Equal pay, at last, for both USMNT and USWNT players: 'Truly historic moment'

U.S. Soccer reached an agreement with the player associations of its two senior national teams on new collective bargaining agreements.

The new collective bargaining agreements achieve labor peace for the federation. But most important, an historic equalization of World Cup prize money that makes the pay truly equal.

For the first time, U.S. Soccer will pool portions of the prize money it receives from FIFA — the money goes to the federations, not players, and federations are free to do what they want with the money — and the prize money will be split equally between the players on the two national  teams.

The prize money is on top of appearance fees and game bonuses players receive from U.S. Soccer for participation in the World Cup, as well as at other tournaments and in friendly matches.

The disparity in World Cup prize money has been at the center of the legal dispute between members of the U.S. women's national team and the federation. In 2018, FIFA paid the French federation $38 million for the Bleus' World Cup championship. A year later, U.S. Soccer received $4 million from FIFA for the women's national team's second straight world title.

Some federations have equalized the terms by which they pay their women's national team programs for everything but event prize money. What passed for equality was an agreement to pay the same percentage of vastly different pools of prize money.

FIFA will increase the total prize money for the next World Cups -- from $400 million to $440 million for Qatar 2022 and from $30 million to $60 million, according FIFA president Gianni Infantino, for the 2023 Women's World Cup, which will be expanded from 24 to 32 teams and played in Australia and New Zealand.

The USWNT players argued that they should receive the same prize money the men would have received for the same success in the World Cup. To make up the discrepancy in World Cup payments would “likely bankrupt” the federation, U.S. president Cindy Parlow Cone said in 2021.

USMNT players to agree to share their prize money. To reach an agreement that would not have put the federation in financial peril required USMNT players to agree to share their prize money with the women. The federation will pool the prize money -- 90% paid for the teams’ participation in the 2022 and 2023 World Cups and 80% for the 2026 and 2027 World Cups -- and give it in equal percentages to players on the two teams. (Both CBAs run through 2028.)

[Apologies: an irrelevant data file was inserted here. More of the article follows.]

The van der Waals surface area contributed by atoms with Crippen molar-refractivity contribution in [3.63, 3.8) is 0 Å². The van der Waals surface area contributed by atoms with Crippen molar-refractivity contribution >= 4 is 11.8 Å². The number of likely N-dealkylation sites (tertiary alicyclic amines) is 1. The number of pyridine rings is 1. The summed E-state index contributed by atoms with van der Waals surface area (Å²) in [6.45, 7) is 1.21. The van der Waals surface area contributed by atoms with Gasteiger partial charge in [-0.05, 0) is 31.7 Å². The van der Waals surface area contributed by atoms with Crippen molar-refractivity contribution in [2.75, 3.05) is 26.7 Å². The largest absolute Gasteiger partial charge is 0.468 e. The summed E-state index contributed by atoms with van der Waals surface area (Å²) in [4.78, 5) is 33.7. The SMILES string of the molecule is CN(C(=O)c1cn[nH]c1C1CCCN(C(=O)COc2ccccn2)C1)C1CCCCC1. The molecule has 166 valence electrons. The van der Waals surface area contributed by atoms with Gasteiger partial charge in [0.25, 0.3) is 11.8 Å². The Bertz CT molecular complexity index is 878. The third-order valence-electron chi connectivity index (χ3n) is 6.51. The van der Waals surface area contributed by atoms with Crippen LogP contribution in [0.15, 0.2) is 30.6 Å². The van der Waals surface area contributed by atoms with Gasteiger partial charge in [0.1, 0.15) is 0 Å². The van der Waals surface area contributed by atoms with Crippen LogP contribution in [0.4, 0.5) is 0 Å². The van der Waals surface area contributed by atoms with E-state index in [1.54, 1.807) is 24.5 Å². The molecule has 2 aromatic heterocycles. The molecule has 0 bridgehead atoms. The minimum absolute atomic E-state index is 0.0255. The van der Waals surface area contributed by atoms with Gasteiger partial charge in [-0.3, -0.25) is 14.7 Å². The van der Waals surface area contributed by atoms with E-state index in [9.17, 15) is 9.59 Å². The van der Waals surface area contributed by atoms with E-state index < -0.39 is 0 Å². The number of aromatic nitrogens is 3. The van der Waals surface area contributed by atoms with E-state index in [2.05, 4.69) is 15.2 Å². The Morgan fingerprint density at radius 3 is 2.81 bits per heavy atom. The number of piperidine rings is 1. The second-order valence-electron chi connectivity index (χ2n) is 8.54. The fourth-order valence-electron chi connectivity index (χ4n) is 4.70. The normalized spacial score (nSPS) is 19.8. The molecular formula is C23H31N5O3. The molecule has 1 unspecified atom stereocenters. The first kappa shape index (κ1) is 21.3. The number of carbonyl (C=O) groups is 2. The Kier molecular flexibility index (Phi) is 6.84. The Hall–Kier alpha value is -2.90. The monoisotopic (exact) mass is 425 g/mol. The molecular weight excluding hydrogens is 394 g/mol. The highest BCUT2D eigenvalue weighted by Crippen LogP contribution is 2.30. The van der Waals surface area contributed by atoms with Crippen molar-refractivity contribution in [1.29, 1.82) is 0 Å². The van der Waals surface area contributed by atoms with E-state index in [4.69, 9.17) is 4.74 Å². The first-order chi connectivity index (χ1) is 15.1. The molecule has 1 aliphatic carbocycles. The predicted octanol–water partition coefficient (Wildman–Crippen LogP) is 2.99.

"This is a truly historic moment," said Cone. "These agreements have changed the game forever here in the United States and have the potential to change the game around the world."

U.S. Soccer settled its equal pay dispute with members of the women's national team in February, agreeing to pay the members of the class-action suit $22 million plus $2 million placed into a fund to support the players in their post-career goals and charitable efforts (the members have their own legal fees and costs to pay). The settlement came weeks before a federal appeals court was to hear the appeal from the women, whose case had been dismissed by a district court judge in 2020. That settlement was made contingent on a new collective bargaining agreement between U.S. Soccer and the men's players association (USWNTPA). The federation insisted any agreement was contingent on equalization of pay with the men and women, which required an agreement with the men's players association (USNSTPA).

As a practical matter, an agreement on prize money couldn't take place until the USA was assured of qualifying for the 2022 World Cup, which happened on March 30, the final day of the Concacaf qualifying tournament.

Revenue-sharing adds to player compensation. The agreement no longer guarantees salaries for women's national teams players or pays their NWSL salaries. But it includes for the first time a revenue-sharing agreement. The federation will share a portion of its broadcast and sponsorship revenue divided equally between USWNT and USMNT players. The same will go for ticket revenues for national team games for which U.S. Soccer controls the gate with bonuses for sellouts.

The new CBAs will boost the payouts national team players receive considerably. The New York Times reported that players were told they can expect to collect average annual payouts of about $450,000 and potentially more than double that in successful World Cup years.

In 2020, the highest-paid national team player, according to U.S. Soccer's tax filings, was Alyssa Naeher, who received $255,783. In 2019, when the USA won the Women's World Cup in France, the highest-paid player was Julie Ertz, who earned $473,120. In 2014, the last time the men went to the World Cup, the highest-paid player was Clint Dempsey, who was paid $428,002.

Equality in working conditions. The new collective bargaining agreements assure that both teams play at comparable match venues, train at comparable facilities, stay at comparable hotel accommodations and receive comparable support and staffing in terms of quality and cost. These were the subject of the women's federal lawsuit and settled earlier in the litigation process, which began before the EEOC in 2016 and in federal court in 2019.